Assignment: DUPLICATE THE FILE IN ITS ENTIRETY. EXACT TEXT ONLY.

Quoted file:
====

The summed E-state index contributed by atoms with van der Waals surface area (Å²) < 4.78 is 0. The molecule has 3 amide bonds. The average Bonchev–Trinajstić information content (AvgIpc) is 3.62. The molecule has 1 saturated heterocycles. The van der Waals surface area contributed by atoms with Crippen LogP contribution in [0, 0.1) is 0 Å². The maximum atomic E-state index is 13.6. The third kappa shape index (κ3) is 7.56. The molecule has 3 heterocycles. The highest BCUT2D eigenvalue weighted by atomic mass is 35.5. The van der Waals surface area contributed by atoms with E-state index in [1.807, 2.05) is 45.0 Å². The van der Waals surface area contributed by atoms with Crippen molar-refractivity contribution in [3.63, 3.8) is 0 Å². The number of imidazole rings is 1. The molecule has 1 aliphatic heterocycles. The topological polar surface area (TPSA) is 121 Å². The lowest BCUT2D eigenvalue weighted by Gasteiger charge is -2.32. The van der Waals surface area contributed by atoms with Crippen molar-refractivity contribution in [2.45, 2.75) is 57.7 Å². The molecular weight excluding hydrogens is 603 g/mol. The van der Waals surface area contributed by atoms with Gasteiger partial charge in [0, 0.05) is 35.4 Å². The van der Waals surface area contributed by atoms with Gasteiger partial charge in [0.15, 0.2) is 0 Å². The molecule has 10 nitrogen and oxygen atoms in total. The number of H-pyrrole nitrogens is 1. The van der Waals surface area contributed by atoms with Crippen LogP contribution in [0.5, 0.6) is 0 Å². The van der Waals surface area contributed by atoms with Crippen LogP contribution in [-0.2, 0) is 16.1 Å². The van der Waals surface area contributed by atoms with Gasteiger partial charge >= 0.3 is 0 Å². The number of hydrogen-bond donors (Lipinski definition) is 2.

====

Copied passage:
The summed E-state index contributed by atoms with van der Waals surface area (Å²) < 4.78 is 0. The molecule has 3 amide bonds. The average Bonchev–Trinajstić information content (AvgIpc) is 3.62. The molecule has 1 saturated heterocycles. The van der Waals surface area contributed by atoms with Crippen LogP contribution in [0, 0.1) is 0 Å². The maximum atomic E-state index is 13.6. The third kappa shape index (κ3) is 7.56. The molecule has 3 heterocycles. The highest BCUT2D eigenvalue weighted by atomic mass is 35.5. The van der Waals surface area contributed by atoms with E-state index in [1.807, 2.05) is 45.0 Å². The van der Waals surface area contributed by atoms with Crippen molar-refractivity contribution in [3.63, 3.8) is 0 Å². The number of imidazole rings is 1. The molecule has 1 aliphatic heterocycles. The topological polar surface area (TPSA) is 121 Å². The lowest BCUT2D eigenvalue weighted by Gasteiger charge is -2.32. The van der Waals surface area contributed by atoms with Crippen molar-refractivity contribution in [2.45, 2.75) is 57.7 Å². The molecular weight excluding hydrogens is 603 g/mol. The van der Waals surface area contributed by atoms with Gasteiger partial charge in [0, 0.05) is 35.4 Å². The van der Waals surface area contributed by atoms with Gasteiger partial charge in [0.15, 0.2) is 0 Å². The molecule has 10 nitrogen and oxygen atoms in total. The number of H-pyrrole nitrogens is 1. The van der Waals surface area contributed by atoms with Crippen LogP contribution in [0.5, 0.6) is 0 Å². The van der Waals surface area contributed by atoms with Crippen LogP contribution in [-0.2, 0) is 16.1 Å². The van der Waals surface area contributed by atoms with Gasteiger partial charge >= 0.3 is 0 Å². The number of hydrogen-bond donors (Lipinski definition) is 2.